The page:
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Hypothetical example:

I have Cars and Owners. Each Car belongs to one (and only one) Owner at a given time, but ownership may be transferred. Owners may, at any time, own zero or more cars. What I want is to store the historical relationships in a MySQL database such that, given an arbitrary time, I can look up the current assignment of Cars to Owners.

I.e. At time X (where X can be now or anytime in the past):

  • Who owns car Y?
  • Which cars (if any) does owner Z own?

Creating an M:N table in SQL (with a timestamp) is simple enough, but I'd like to avoid a correlated sub-query as this table will get large (and, hence, performance will suffer). Any ideas? I have a feeling that there's a way to do this by JOINing such a table with itself, but I'm not terribly experienced with databases.

UPDATE: I would like to avoid using both a "start_date" and "end_date" field per row as this would necessitate a (potentially) expensive look-up each time a new row is inserted. (Also, it's redundant).

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6 Answers 6

up vote 8 down vote accepted

Make a third table called CarOwners with a field for carid, ownerid and start_date and end_date. When a car is bought fill in the first three and check the table to make sure no one else is listed as the owner. If there is then update the record with that data as the end_date.

To find current owner:

select carid, ownerid from CarOwner where end_date is null

To find owner at a point in time:

select carid, ownerid from CarOwner where start_date < getdate()
and end_date > getdate()

getdate() is MS SQL Server specific, but every database has some function that returns the current date - just substitute.

Of course if you also want additional info from the other tables, you would join to them as well.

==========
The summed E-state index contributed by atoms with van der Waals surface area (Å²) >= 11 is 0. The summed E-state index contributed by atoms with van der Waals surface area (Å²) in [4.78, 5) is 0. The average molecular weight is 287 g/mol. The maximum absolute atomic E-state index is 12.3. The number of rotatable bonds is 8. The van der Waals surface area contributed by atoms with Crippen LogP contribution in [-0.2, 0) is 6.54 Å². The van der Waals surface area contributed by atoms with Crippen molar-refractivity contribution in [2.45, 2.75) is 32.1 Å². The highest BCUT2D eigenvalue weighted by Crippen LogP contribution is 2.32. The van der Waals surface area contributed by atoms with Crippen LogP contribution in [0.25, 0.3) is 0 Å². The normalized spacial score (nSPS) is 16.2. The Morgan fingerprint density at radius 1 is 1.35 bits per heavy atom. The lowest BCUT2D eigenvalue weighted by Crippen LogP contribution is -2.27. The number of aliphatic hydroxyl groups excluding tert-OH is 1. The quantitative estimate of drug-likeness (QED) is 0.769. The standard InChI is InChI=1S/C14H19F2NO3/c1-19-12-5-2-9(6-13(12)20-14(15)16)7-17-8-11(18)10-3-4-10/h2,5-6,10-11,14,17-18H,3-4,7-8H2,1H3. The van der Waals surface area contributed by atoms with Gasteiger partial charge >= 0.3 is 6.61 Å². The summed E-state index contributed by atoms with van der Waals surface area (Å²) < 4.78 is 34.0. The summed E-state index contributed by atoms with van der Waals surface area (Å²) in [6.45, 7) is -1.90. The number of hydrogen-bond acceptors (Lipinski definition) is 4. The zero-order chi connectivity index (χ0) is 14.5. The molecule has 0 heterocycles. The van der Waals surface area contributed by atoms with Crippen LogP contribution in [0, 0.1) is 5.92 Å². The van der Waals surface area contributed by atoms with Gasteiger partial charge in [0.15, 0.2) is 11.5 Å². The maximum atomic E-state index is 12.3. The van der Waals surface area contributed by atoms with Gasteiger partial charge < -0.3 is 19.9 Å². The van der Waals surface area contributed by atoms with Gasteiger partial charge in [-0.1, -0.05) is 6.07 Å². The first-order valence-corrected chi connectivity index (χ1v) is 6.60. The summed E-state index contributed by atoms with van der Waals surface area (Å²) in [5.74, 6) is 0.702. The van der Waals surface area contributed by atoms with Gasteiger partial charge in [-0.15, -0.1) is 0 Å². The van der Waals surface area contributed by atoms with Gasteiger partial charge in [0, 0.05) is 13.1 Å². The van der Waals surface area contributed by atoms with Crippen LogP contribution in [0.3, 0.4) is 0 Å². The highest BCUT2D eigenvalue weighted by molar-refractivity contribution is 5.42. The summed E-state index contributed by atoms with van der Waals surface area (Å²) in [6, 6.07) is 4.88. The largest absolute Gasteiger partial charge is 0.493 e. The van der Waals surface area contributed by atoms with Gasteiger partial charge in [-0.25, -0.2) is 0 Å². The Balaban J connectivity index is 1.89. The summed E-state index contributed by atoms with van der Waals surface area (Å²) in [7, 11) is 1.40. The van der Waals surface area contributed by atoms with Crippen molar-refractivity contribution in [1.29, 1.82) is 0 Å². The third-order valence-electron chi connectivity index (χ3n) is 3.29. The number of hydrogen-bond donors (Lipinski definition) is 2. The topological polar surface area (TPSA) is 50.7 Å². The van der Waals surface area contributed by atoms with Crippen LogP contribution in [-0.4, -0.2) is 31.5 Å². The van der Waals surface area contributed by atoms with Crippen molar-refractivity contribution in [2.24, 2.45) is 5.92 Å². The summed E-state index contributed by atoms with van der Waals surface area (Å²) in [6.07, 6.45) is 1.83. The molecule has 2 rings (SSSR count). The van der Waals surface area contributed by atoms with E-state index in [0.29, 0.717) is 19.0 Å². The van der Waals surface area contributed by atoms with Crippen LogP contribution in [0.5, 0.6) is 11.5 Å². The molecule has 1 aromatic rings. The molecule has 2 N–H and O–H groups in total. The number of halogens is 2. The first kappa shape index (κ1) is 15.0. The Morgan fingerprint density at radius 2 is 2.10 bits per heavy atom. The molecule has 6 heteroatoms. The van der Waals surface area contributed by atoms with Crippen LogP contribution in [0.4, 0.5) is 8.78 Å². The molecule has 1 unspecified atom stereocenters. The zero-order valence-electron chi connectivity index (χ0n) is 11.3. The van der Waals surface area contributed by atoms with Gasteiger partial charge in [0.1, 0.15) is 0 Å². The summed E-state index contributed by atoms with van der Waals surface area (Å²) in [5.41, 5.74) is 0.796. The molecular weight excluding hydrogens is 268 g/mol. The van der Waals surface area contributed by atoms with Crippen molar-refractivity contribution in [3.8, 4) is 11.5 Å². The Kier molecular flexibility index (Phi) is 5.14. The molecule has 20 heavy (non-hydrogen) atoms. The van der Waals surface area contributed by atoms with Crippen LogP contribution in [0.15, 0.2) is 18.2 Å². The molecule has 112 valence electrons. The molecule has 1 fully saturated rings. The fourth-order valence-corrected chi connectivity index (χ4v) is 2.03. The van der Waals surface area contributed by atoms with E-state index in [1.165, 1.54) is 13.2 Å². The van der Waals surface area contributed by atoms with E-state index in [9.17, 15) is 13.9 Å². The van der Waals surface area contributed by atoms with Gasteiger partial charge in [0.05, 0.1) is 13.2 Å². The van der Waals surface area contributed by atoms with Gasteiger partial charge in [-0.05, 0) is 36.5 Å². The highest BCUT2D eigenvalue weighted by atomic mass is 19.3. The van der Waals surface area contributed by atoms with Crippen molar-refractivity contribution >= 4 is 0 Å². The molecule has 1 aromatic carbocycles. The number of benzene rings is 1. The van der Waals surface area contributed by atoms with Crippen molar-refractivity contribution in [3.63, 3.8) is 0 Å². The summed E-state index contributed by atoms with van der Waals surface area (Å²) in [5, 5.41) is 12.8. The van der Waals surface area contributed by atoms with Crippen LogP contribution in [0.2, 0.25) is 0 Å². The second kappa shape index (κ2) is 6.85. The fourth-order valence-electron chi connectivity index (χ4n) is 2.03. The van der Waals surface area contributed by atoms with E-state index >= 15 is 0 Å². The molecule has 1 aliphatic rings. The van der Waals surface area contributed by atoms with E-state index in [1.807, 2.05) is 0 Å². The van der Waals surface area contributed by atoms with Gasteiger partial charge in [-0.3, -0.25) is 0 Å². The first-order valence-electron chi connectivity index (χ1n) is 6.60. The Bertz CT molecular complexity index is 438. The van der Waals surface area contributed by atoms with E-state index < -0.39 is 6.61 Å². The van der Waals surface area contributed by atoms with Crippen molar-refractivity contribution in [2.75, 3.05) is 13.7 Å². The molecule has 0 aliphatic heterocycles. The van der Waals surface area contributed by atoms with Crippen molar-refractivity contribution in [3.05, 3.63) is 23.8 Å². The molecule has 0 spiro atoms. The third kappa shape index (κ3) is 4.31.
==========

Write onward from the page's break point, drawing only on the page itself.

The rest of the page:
select co.carid, co.ownerid, o.owner_name, c.make, c.Model, c.year  
from  CarOwner co
JOIN Car c on co.carid = c.carid
JOIN Owner o on o.ownerid = co.ownerid
where co.end_date is null
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The problem with this is that it requires a (potentially expensive) lookup on insertions. I'd rather not use an "end_date" field for this reason (also, it's redundant). –  David Carney Apr 13 '09 at 20:45
lose end_date, to get current owner: select ownerid from carowner where carid=XX order by start_date desc limit 1 to get owner at a given date: select ownerid from carowner where carid=XX and start_date<=YY order by start_date desc limit 1 –  Javier Apr 13 '09 at 20:51
what's the problem on insertions? i dont' get it –  Javier Apr 13 '09 at 20:52
@Javier: I like the idea in your comment, an answer of your own would have earned you at least my upvote. –  mghie Apr 13 '09 at 20:56
ifd you properly use a datetime datatype and put an index on start and send date it is not an expensive lookup at all. I don't see where it is redundant either. –  HLGEM Apr 13 '09 at 21:53

I've found that the best way to handle this sort of requirement is to just maintain a log of VehicleEvents, one of which would be ChangeOwner. In practice, you can derive the answers to all the questions posed here - at least as accurately as you are collecting the events.

Each record would have a timestamp indicating when the event occurred.

One benefit of doing it this way is that the minimum amount of data can be added in each event, but the information about the Vehicle can accumulate and evolve.

Also, with the timestamp, events can be added after the fact (as long as the timestamp accurately reflects when the event occurred.

Trying to maintain historical state for something like this in any other way I've tried leads to madness. (Maybe I'm still recovering. :D)